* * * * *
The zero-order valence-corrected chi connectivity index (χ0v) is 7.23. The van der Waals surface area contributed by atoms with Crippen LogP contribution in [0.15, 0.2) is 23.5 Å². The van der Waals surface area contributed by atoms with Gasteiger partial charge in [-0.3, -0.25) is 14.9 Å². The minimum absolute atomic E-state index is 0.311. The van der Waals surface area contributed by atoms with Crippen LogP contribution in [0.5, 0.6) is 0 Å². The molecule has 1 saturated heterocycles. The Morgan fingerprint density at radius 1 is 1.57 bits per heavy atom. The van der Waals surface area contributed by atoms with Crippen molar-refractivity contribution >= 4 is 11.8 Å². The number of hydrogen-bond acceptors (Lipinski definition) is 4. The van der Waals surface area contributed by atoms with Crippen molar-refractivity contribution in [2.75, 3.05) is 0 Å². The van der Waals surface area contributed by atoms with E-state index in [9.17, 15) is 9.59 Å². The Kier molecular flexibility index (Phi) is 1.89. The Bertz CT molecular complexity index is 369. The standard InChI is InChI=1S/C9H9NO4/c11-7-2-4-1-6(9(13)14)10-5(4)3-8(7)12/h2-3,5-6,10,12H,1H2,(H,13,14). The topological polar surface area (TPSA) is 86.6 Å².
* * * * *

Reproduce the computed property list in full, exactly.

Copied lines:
The zero-order valence-corrected chi connectivity index (χ0v) is 7.23. The van der Waals surface area contributed by atoms with Crippen LogP contribution in [0.15, 0.2) is 23.5 Å². The van der Waals surface area contributed by atoms with Gasteiger partial charge in [-0.3, -0.25) is 14.9 Å². The minimum absolute atomic E-state index is 0.311. The van der Waals surface area contributed by atoms with Crippen LogP contribution in [0.5, 0.6) is 0 Å². The molecule has 1 saturated heterocycles. The Morgan fingerprint density at radius 1 is 1.57 bits per heavy atom. The van der Waals surface area contributed by atoms with Crippen molar-refractivity contribution >= 4 is 11.8 Å². The number of hydrogen-bond acceptors (Lipinski definition) is 4. The van der Waals surface area contributed by atoms with Crippen molar-refractivity contribution in [2.75, 3.05) is 0 Å². The van der Waals surface area contributed by atoms with E-state index in [9.17, 15) is 9.59 Å². The Kier molecular flexibility index (Phi) is 1.89. The Bertz CT molecular complexity index is 369. The standard InChI is InChI=1S/C9H9NO4/c11-7-2-4-1-6(9(13)14)10-5(4)3-8(7)12/h2-3,5-6,10,12H,1H2,(H,13,14). The topological polar surface area (TPSA) is 86.6 Å².